Chaplin or Leibniz ?


Before I do proofs via the 3-step mathematical induction, the classic Charlie Chaplin movie clip often comes to my mind. It nudges me to seek better ways. For example, to prove

(k+1)(1^k+2^k+3^k+\dots+n^k)<(n+1)^{k+1}, \quad k, n \in N^+,

Instead of applying the 3-step mathematical induction, let us look at Fig. 1.

Screen Shot 2017-07-07 at 6.44.28 PM.png

Fig. 1

If A denotes the total area of the blue rectangles, Fig.1 shows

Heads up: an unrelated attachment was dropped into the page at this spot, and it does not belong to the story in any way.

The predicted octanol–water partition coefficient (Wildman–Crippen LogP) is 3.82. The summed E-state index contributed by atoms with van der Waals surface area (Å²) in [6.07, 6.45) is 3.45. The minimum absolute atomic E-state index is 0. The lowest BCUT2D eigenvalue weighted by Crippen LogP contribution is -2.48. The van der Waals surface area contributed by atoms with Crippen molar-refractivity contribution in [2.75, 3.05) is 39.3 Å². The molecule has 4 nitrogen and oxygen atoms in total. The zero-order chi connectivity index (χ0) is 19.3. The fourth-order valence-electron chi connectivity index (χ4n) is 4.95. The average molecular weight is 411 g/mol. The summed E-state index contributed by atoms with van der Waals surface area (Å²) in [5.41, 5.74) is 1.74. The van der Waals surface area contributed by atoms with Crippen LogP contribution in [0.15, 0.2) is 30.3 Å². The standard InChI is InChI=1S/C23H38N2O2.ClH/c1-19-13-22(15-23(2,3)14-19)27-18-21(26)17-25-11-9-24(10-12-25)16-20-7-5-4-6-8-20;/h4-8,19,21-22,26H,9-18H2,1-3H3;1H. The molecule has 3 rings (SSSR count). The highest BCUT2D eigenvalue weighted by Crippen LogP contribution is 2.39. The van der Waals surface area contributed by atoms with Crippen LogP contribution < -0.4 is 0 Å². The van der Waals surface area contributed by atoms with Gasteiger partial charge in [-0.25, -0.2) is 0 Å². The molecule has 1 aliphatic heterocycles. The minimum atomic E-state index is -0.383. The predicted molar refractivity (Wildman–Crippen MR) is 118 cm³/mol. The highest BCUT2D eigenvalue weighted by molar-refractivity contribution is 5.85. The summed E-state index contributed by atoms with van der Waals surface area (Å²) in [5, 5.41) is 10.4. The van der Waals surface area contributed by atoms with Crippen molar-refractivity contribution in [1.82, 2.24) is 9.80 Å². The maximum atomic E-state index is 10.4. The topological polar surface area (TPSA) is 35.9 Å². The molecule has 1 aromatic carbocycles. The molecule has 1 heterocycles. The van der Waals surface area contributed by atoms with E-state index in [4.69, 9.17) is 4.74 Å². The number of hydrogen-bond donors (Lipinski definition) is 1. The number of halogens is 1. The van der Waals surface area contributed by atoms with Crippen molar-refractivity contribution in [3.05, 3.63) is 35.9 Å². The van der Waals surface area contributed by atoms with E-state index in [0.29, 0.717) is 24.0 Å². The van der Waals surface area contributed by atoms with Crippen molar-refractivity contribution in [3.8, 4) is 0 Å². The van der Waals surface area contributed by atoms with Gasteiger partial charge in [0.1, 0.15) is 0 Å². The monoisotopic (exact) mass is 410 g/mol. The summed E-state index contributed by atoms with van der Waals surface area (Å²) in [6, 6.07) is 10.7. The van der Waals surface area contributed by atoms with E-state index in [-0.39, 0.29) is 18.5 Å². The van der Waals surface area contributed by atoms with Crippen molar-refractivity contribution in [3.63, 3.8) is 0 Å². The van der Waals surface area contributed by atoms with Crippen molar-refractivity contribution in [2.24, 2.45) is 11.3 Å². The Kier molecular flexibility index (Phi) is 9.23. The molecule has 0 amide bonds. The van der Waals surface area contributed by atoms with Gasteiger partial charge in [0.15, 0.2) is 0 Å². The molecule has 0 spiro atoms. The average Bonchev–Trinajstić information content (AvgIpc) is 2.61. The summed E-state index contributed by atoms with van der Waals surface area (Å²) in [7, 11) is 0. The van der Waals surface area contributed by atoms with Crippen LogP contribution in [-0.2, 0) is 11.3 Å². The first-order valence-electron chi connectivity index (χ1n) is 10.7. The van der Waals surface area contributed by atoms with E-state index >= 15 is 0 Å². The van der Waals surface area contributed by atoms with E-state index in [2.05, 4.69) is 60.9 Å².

A=1\cdot 1^k+1\cdot 2^k+1\cdot 3^k+\dots+1\cdot n^k = 1^k+2^k+3^k+\dots+n^k.

It also shows that

A < the  area under the curve x^k = \int\limits_{0}^{n+1}x^k\; dx.

By the fundamental theorem of calculus,

\int\limits_{0}^{n+1}x^k\;dx = \frac{x^{k+1}}{k+1}\bigg|_{0}^{n+1}=\frac{(n+1)^{k+1}}{k+1}.


1^k+2^k+3^k+\dots+n^k < \frac{(n+1)^{k+1}}{k+1},


(k+1)(1^k+2^k+3^k+\dots+n^k)<(n+1)^{k+1}, \quad\quad k, n \in N^+.

This proof suggests another inequality:

(k+1)(1^k+2^k+3^k+\dots+n^k)>n^{k+1}, \quad\quad k, n \in N^+.

One thought on “Chaplin or Leibniz ?

  1. Pingback: “Chaplin or Leibniz ?” Revisit | Vroom

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